Types Of Houses Lustron House

Lustron House

A Lustron Houseare prefabricated enameled steel houses developed in the post-World War II era United States in response to the shortage of houses for returning GIs(U.S Armed force equipments). The low maintenance enamel finish was expected to attract modern families who might not have the time or interest in repairing and painting conventional wood and plaster houses.

The newly formed Lustron Corporation in January 1947 announced that it had received a $12.5-million Reconstruction Finance Corporation loan to make mass-produced prefabricated homes that featured enamel-coated steel panels. Led by Chicago industrialist and inventor Carl Strandlund, who had worked with constructing prefabricated gas stations, Lustron offered a home that would "defy weather, wear, and time."

Strandlund's Lustron Corporation planned to construct 15,000 homes in 1947 and 30,000 in 1948. From its plant in Columbus, Ohio (the former Curtiss-Wright factory), the corporation eventually constructed around 3,000 Lustron homes between 1948 and 1950. The houses sold for between $8,500 and $9,500, according to a March 1949 article in the Columbus Dispatch. By November 1949, a Lustron's average selling price had raised up to $10,500.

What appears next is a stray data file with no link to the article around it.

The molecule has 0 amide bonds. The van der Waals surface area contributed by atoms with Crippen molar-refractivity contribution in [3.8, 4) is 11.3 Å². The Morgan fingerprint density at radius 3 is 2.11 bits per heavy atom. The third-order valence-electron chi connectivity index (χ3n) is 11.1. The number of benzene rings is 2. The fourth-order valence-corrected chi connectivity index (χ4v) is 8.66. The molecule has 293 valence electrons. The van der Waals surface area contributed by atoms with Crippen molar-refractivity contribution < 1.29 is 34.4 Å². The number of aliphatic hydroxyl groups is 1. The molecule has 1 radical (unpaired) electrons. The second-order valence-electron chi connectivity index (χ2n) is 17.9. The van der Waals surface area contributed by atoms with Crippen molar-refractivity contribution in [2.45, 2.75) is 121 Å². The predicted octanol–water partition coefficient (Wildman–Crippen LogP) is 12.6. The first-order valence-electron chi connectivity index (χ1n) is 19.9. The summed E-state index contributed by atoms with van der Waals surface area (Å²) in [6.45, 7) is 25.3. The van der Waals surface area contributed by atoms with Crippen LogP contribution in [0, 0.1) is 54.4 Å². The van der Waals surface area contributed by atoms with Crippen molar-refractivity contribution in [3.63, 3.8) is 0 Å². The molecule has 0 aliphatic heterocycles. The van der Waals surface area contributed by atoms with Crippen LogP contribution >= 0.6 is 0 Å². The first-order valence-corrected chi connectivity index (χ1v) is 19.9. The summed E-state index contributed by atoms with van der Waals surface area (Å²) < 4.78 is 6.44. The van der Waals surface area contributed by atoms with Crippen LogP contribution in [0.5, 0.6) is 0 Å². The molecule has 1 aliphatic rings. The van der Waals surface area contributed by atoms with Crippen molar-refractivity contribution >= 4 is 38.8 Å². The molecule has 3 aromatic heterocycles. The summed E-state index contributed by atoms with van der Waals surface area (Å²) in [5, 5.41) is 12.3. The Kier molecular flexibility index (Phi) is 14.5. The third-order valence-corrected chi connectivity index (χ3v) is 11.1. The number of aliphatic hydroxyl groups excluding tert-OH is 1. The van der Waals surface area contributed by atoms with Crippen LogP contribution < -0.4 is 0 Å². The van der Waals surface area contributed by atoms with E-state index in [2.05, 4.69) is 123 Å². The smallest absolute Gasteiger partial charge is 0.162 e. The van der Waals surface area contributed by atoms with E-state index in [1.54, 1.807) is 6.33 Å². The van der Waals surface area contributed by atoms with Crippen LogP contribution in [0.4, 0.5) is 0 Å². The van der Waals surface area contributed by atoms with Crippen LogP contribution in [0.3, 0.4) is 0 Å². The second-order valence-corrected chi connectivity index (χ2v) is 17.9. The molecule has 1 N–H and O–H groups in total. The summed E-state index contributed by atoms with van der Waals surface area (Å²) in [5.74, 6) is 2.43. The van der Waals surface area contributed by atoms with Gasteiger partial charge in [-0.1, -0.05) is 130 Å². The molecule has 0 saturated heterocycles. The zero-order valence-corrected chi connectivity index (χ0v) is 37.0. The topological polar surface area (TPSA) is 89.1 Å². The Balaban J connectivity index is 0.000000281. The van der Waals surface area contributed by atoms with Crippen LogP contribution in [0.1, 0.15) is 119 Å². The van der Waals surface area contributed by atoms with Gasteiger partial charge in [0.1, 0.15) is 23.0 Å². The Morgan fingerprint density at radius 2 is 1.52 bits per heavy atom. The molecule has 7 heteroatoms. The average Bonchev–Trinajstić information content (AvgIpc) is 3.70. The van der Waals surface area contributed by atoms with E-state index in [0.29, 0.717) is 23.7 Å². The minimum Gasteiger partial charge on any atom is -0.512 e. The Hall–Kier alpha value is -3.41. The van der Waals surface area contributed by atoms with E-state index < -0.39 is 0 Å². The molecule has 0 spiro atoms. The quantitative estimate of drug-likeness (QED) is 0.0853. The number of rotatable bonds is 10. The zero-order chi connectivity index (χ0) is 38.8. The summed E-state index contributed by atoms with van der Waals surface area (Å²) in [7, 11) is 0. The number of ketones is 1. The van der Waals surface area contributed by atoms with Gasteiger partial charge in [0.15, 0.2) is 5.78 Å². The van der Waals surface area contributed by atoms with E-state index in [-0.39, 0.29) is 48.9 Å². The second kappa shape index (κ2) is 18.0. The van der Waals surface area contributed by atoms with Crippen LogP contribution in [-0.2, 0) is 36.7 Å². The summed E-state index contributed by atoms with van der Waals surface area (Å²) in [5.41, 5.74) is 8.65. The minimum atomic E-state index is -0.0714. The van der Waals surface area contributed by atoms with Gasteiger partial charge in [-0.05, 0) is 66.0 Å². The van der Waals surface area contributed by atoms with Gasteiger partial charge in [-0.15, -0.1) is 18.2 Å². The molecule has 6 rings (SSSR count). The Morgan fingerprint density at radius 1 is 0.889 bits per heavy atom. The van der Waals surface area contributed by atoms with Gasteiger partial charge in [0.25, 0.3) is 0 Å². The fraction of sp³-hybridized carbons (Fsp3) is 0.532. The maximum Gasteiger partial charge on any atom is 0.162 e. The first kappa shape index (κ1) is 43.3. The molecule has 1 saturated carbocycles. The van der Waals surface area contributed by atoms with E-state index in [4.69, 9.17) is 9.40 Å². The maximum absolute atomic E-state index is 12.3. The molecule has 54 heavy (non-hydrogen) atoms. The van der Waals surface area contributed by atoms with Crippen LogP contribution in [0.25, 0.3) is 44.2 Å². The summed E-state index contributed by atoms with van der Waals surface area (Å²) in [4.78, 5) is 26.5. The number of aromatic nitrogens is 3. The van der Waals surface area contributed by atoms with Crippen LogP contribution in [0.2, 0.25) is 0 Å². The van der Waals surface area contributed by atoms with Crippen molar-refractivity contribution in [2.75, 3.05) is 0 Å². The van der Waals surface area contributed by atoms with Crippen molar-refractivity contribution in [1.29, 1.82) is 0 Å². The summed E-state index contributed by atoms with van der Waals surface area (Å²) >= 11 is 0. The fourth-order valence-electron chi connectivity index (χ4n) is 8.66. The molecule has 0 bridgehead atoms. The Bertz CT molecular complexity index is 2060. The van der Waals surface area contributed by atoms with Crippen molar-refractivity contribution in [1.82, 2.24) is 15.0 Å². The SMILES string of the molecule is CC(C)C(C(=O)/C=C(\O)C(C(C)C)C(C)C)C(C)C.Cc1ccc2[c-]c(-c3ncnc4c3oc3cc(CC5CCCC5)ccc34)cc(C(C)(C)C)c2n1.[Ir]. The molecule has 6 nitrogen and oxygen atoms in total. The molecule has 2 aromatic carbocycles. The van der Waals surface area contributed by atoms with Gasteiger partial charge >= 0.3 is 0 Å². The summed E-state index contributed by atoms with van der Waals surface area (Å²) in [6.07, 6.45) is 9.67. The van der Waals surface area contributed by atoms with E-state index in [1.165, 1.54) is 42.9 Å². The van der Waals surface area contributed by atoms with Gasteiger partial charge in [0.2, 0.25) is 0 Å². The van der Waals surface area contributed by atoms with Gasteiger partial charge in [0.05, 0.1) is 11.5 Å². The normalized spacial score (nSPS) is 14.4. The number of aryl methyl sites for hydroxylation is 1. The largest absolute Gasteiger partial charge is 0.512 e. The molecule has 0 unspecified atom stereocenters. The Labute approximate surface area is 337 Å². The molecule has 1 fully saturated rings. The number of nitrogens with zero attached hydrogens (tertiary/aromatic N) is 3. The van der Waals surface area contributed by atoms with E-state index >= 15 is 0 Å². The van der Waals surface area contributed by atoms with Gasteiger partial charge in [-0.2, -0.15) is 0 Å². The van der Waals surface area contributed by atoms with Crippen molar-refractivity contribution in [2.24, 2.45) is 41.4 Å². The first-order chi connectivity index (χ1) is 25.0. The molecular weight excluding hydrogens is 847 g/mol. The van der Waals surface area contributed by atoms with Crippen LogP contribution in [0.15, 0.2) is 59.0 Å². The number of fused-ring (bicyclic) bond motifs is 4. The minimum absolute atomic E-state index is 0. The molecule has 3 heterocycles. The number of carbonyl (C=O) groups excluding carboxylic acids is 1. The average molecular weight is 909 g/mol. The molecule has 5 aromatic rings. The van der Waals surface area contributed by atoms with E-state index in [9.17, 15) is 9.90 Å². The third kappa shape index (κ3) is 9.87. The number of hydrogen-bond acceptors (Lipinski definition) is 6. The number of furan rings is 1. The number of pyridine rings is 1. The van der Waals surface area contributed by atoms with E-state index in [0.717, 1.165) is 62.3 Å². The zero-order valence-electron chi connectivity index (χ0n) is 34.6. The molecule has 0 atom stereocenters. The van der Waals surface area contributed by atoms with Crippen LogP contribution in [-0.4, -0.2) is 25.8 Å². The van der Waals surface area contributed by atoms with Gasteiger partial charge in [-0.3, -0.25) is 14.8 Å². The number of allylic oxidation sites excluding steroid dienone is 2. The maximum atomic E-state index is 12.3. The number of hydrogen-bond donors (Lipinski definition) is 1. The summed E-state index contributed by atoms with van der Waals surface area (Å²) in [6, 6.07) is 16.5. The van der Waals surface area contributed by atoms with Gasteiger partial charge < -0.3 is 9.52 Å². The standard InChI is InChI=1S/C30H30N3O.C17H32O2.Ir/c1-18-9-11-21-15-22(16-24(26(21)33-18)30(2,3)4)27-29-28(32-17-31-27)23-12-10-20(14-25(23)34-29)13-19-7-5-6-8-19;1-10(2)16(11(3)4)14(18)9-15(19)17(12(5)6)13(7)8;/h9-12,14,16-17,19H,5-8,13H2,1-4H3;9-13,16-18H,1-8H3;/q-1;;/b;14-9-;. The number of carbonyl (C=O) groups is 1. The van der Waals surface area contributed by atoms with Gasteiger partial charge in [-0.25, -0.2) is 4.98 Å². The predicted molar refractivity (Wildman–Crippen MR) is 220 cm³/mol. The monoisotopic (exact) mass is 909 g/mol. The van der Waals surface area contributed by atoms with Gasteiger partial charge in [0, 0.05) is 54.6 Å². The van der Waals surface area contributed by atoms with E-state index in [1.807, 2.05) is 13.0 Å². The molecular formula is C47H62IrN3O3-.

Most of the Lustron houses were produced in 36 of the United States including Alaska. Some were constructed in Venezuela, South America for families of oil industry employees.

The most popular of the Lustron homes had the two bedrooms, constructed in 1,085 square feet. They were commonly known as "Westchester Deluxe" model. In total, there were three types of Lustrons: the Westchester, Newport, and Meadowbrook. With the omission of the Esquire each Lustron type was available as either a two- or three-bedroom model.

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